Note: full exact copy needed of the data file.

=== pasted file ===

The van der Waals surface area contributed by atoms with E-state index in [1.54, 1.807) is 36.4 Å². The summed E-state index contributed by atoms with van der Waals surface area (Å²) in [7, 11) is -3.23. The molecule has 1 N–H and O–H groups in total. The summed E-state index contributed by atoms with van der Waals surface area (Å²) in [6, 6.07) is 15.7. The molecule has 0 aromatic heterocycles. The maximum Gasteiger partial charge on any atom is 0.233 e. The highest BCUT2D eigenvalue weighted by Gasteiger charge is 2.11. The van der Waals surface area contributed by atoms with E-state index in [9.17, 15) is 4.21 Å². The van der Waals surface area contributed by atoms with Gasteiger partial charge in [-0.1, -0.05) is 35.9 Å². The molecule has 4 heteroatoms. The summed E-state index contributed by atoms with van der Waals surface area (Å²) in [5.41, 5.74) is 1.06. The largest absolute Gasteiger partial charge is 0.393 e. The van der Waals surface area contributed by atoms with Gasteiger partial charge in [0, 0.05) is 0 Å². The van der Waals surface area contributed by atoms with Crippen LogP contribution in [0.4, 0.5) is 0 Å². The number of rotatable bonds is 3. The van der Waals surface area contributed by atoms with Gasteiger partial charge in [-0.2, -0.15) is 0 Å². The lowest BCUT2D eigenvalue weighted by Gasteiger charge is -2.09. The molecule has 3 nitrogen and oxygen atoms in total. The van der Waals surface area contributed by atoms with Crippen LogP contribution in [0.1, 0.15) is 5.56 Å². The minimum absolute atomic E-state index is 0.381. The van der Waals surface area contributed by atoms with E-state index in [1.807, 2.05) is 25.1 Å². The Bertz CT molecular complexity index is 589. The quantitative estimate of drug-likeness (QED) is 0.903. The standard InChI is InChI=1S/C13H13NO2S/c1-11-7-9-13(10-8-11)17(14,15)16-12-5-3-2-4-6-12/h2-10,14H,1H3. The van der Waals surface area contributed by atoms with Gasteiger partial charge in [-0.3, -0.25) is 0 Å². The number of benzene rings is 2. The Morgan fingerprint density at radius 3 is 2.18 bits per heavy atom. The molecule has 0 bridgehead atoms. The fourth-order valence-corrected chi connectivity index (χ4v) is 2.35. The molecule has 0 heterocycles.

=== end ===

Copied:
The van der Waals surface area contributed by atoms with E-state index in [1.54, 1.807) is 36.4 Å². The summed E-state index contributed by atoms with van der Waals surface area (Å²) in [7, 11) is -3.23. The molecule has 1 N–H and O–H groups in total. The summed E-state index contributed by atoms with van der Waals surface area (Å²) in [6, 6.07) is 15.7. The molecule has 0 aromatic heterocycles. The maximum Gasteiger partial charge on any atom is 0.233 e. The highest BCUT2D eigenvalue weighted by Gasteiger charge is 2.11. The van der Waals surface area contributed by atoms with E-state index in [9.17, 15) is 4.21 Å². The van der Waals surface area contributed by atoms with Gasteiger partial charge in [-0.1, -0.05) is 35.9 Å². The molecule has 4 heteroatoms. The summed E-state index contributed by atoms with van der Waals surface area (Å²) in [5.41, 5.74) is 1.06. The largest absolute Gasteiger partial charge is 0.393 e. The van der Waals surface area contributed by atoms with Gasteiger partial charge in [0, 0.05) is 0 Å². The van der Waals surface area contributed by atoms with Crippen LogP contribution in [0.4, 0.5) is 0 Å². The number of rotatable bonds is 3. The van der Waals surface area contributed by atoms with Gasteiger partial charge in [-0.2, -0.15) is 0 Å². The lowest BCUT2D eigenvalue weighted by Gasteiger charge is -2.09. The molecule has 3 nitrogen and oxygen atoms in total. The van der Waals surface area contributed by atoms with Crippen LogP contribution in [0.1, 0.15) is 5.56 Å². The minimum absolute atomic E-state index is 0.381. The van der Waals surface area contributed by atoms with E-state index in [1.807, 2.05) is 25.1 Å². The Bertz CT molecular complexity index is 589. The quantitative estimate of drug-likeness (QED) is 0.903. The standard InChI is InChI=1S/C13H13NO2S/c1-11-7-9-13(10-8-11)17(14,15)16-12-5-3-2-4-6-12/h2-10,14H,1H3. The van der Waals surface area contributed by atoms with Gasteiger partial charge in [-0.3, -0.25) is 0 Å². The number of benzene rings is 2. The Morgan fingerprint density at radius 3 is 2.18 bits per heavy atom. The molecule has 0 bridgehead atoms. The fourth-order valence-corrected chi connectivity index (χ4v) is 2.35. The molecule has 0 heterocycles.